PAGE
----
Falling into PlaceJuly 25, 2011 at 1:45 pm | Posted in Family, Transylvania | 16 Comments
Tags: Children, Church, Expats, Family, Grief, Life, Personal, Perspectives, Romania
Fort Stockton, Texas.
It’s been a garrison in the flat, dusty West Texas nothingness for 150 years or so, protecting settlers from Indians, Yankees, and wayward steer. I was there once. Back when my husband and I could load one tiny bag in the tiny trunk of his tiny convertible and just go. Anywhere. Any weekend. Because we felt like it.
We stopped for lunch in Fort Stockton on the way to hiking and moon-watching in Big Bend. Over a Nachos Supreme, I nonchalantly said, “So, we might need to get a pregnancy test. I mean, I’m probably not pregnant, but we brought all that wine. So I might need to know if I can drink it. You know, maybe, just in case.”
But my maybes and probably nots didn’t fool either of us. We wanted a baby — and neither of us wanted to hope too much.
We moseyed over to Walmart and bought a two-pack, as casually as if we were buying Doublemint or Doritos. And we drove on, pretending to forget about it. We took one the next morning. Two lines. Two pink lines. The first tangible sign of new life, new beginnings, for us.
Another couple passed through Fort Stockton recently. On their way home from vacation in Colorado. Their two little boys and their daughter sat in the back of their minivan, probably playing Nintendo games or looking for slug bugs. A car going the other way crossed the center median. It smashed into them.
The mom died instantly. The dad died later at the hospital. Both of the boys are paralyzed. Their sister has lots of broken bones.
Their family is broken, too. Where Fort Stockton was the beginning for my family, it’s an ending for this one.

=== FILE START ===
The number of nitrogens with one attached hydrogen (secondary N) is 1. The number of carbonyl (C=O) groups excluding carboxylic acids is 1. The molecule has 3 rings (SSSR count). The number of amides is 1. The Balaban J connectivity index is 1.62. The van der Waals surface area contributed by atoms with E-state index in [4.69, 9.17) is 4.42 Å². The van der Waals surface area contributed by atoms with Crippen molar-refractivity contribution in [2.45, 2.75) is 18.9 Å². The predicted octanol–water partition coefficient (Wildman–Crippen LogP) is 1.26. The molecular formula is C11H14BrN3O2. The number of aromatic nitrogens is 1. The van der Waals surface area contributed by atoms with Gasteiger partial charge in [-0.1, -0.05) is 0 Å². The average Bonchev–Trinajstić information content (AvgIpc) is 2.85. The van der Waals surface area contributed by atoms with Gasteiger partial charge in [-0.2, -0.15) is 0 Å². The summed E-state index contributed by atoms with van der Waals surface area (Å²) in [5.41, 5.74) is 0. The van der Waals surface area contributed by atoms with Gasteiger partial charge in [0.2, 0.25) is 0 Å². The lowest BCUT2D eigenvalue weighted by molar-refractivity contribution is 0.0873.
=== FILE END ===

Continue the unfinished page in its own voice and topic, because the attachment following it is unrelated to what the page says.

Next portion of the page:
I reflect on all of this 6,000 miles away from that dry, desert cowtown. From my apartment balcony in a foreign city where I’m wearing a sweater in July. Where piles of red cherries decorate the concrete below me, knocked down by the afternoon hailstorm. Where my ears listen keenly for the squeaking sounds of Bun waking.
When he stirs, I load him into the stroller and we walk to the park. We pass the small white church, and I detour into its rose garden. I stand there, letting the sun soak through my clothes as the wind stirs up a faint, flowery sweetness. I notice the doors are open. We tiptoe inside.
The deep blues and oranges in the gold-leaf frescoes zero in on me, on my helplessness and sadness. The congregation chants words my heart needs, even though my brain doesn’t understand them. I feel the simple joy of just being there, of just being.
But I can’t ignore the sickening ache right in my core. Another mother is out of moments like these. Another family is irrevocably altered.
I turn away and slip outside, dropping a few coins in the wooden box by the door for a candle. The wind whips as I try to light it and push it into the sandy stand in the corner of the garden. It blows out. I light it again, and twice more, until I find a spot in the back where the wind can’t reach.
I watch it burn for a while. I say their names out loud, as if making my declaration will soothe their souls, or cement their memories, or heal their children, or something, anything. I stand there until the wind blows Bun’s hat on the ground. Then I put it back on and we walk to the park.
We swing together, back and forth, back and forth, back and forth, each lost in our own thoughts. I can’t help but think of the similar momentum of life. Back, forth, up, down, and again, until it stops. Until we stop.
I think of this place I’m in now, an ocean away from that place, the one where life was both celebrated and taken. I promise myself I will keep swinging, keep pushing forward, keep looking up until it’s time to stop, until it’s my time to stop.
I’ll do it for me. And for them.
How do you cope with tragedy? With reminders of your own mortality? How do you keep going, and do you believe it makes you stronger?